What is your retirement fantasy? Will you travel? Work part-time? Start a second career? Take classes? Write your memoirs?
Most people have some thoughts about how they’d like to spend their retirement years, yet they often have no idea how much they should be saving to make their plans materialize.
We often hear of “safe” spending or withdrawal rates in retirement. One common savings yardstick is to put away 10 percent of your take home pay. Although this may be a great start; it is too simplistic. Each household must analyze their retirement savings plan based not only on their saving time horizon but also on current income, future income, retirement spending, social security income, and investment allocations. Based on how these variables interact, your optimal savings target can be estimated with confidence to make those retirement dreams come true.
Here are some important concepts to remember when putting together your retirement savings planIt is very important to start saving early and save consistently year over year. The power of compound interest has a much greater impact if you have time on your side. Start saving early and you’ll have to save less. Also, consistency is actually a more important driver of success than your investment allocation. If your employer has a 401(k) plan, that is one of the best ways to save for retirement as it reinforces the concept of consistently saving every single pay period. You may also get an employer match with your contribution. You’ll likely need to save more than you think. If you want a high probability of having a retirement lifestyle similar to your current lifestyle, than you’ll likely need to save between 15 to 20 percent of your gross income from age 25 until you stop working. If you start saving later, than expect to sock away upwards of 25 percent. FYI: This is just for saving for retirement. Saving for your kid’s college, a new car, or a vacation house would entail even more being saved. The more you earn today, the more you’ll need later. If you are a high wage earner, your savings percentage rate should be even higher than the average person, for the simple reason that Social Security income will cover less of your relative expenses. For lower wage earners, Social Security covers about 60 percent of preretirement income while higher wage earners only have about 20 percent of Social Security covering their preretirement income. So, if you want to maintain the same quality of life as you currently do working, then you’ll need to save more than the general averages. Between the lowest and highest income range, the savings targets might range from under 7 percent to 28 percent of gross income per year. Your income level will change over time and so should your saving target. Individuals just starting their careers really don’t need to save at the average rates upwards of 15 percent as long as they increase their savings percentage as income rises.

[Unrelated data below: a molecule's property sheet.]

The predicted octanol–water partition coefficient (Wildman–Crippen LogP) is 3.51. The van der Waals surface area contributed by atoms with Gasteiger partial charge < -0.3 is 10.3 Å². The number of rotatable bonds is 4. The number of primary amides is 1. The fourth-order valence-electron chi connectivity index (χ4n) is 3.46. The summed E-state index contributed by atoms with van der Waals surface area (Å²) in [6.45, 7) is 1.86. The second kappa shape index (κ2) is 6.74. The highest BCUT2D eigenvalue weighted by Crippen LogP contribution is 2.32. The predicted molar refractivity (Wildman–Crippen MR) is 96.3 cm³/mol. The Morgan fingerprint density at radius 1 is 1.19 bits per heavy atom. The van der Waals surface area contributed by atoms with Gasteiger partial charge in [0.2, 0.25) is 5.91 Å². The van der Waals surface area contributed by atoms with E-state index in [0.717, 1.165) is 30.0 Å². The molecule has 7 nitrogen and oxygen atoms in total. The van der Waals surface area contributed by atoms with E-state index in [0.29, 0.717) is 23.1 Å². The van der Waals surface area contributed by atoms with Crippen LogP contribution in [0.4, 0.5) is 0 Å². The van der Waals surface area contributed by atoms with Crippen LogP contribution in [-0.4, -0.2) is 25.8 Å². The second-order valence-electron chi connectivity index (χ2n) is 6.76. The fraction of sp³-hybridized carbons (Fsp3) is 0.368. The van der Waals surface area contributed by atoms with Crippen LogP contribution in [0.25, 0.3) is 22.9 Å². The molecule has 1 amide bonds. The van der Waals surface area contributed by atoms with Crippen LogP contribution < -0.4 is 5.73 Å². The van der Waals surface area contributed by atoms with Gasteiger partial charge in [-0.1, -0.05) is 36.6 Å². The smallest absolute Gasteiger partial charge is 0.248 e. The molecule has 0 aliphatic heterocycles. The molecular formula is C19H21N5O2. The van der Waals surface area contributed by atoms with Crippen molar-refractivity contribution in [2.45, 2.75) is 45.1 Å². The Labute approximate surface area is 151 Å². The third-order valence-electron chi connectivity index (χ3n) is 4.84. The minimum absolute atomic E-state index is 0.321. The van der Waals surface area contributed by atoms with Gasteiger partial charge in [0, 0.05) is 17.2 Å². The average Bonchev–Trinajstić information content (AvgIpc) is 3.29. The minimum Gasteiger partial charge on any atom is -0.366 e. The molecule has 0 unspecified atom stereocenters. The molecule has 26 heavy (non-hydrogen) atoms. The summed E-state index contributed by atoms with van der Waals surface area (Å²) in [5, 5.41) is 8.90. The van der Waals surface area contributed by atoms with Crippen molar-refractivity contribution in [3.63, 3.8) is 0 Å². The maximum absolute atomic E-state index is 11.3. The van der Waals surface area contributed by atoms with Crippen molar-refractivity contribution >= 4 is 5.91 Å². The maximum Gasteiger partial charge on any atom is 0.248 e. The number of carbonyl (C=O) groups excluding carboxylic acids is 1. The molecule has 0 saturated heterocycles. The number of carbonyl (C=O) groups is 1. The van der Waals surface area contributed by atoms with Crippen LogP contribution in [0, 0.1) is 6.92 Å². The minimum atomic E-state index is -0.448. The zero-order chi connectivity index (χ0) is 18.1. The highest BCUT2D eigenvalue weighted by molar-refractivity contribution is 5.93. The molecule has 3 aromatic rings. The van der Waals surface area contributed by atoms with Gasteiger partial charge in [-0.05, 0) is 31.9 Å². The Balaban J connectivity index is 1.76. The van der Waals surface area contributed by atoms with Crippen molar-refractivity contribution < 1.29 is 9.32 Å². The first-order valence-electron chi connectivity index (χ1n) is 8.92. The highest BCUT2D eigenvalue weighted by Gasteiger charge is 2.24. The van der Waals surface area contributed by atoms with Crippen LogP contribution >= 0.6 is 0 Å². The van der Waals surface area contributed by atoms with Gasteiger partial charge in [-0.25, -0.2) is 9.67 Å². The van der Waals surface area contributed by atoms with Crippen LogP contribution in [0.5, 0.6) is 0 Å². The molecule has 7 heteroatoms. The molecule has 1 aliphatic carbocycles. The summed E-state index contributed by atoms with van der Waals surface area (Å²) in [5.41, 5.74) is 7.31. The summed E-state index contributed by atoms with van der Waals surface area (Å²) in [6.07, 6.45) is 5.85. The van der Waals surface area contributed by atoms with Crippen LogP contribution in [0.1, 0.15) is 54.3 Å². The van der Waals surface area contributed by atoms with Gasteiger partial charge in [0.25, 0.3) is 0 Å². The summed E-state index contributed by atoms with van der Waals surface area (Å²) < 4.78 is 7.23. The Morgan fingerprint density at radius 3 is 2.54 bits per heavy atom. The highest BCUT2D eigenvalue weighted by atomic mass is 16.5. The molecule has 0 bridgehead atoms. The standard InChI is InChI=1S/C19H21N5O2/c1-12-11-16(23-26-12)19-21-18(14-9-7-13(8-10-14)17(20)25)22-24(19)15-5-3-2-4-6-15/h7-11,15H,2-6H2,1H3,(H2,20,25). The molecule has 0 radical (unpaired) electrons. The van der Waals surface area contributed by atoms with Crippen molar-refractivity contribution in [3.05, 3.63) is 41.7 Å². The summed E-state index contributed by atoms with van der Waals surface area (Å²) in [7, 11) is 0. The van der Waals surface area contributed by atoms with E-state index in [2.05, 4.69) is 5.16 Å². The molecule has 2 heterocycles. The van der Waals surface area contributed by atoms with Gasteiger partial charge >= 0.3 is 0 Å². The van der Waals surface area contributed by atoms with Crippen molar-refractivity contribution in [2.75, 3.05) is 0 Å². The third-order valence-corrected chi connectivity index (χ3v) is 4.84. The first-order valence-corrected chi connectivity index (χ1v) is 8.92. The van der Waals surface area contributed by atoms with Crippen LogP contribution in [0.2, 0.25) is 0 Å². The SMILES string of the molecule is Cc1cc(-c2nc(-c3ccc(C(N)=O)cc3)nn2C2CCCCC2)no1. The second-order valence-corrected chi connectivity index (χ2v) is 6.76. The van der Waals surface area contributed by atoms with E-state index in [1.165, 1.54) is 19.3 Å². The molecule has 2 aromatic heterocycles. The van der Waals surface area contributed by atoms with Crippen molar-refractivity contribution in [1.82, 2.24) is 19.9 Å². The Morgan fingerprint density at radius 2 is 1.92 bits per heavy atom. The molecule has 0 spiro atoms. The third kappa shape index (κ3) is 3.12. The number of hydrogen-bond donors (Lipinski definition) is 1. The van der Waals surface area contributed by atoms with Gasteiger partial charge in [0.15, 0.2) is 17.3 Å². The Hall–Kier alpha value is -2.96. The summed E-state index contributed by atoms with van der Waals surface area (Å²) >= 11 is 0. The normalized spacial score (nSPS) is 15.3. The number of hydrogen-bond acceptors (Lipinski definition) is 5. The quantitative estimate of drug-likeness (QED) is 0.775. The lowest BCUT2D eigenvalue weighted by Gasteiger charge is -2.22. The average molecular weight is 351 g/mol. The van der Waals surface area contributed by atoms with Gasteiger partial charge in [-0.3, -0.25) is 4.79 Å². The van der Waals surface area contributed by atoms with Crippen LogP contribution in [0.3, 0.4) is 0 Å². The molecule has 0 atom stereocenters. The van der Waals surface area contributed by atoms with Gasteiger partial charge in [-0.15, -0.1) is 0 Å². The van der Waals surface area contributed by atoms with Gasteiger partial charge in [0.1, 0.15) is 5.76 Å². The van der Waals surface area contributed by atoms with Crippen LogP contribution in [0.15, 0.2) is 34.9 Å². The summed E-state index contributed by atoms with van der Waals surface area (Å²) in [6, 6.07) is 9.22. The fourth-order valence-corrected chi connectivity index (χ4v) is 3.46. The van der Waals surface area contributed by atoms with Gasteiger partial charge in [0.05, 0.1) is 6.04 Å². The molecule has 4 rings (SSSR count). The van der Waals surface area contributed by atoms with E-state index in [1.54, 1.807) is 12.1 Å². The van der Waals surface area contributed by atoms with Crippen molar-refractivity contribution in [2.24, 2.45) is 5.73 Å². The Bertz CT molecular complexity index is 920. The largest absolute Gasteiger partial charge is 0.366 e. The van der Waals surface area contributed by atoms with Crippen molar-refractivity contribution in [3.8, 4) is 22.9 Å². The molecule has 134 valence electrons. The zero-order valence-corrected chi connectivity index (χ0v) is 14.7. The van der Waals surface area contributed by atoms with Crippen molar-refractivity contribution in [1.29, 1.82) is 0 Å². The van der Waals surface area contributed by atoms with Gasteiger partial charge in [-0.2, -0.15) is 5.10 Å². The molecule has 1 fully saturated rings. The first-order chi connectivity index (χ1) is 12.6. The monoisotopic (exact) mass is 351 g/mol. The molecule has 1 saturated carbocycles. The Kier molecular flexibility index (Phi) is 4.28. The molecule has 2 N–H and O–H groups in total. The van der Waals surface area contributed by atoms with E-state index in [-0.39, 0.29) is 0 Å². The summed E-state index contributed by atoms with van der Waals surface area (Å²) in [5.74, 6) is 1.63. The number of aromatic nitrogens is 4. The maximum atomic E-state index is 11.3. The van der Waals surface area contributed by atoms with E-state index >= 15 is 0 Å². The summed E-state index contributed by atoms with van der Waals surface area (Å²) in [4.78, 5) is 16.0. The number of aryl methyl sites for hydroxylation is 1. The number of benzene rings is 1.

Since income is usually less early in one’s career, many young households will spend most of their earnings while at the same time taking on a considerable amount of debt, such as student loans and home mortgages. As income grows to a higher level relative to debt, then it is time to ramp up retirement savings. By its design, a mortgage reinforces a higher savings rate later in life, as you pay more towards principal near the end of the mortgage. You’ll likely need more money in retirement than you think. Here is a way to think about this: When do you spend more money, on the weekend or during the workweek? In retirement, you are on one VERY long weekend so you can expect to spend more money. Of course, some of your big expenses while working, will go away once you retire, such as saving for retirement. Your taxes will also decrease. When planning for retirement, be very mindful of how much you’ll really be spending and also know that your spending will likely increase early in retirement on travel and later, on healthcare.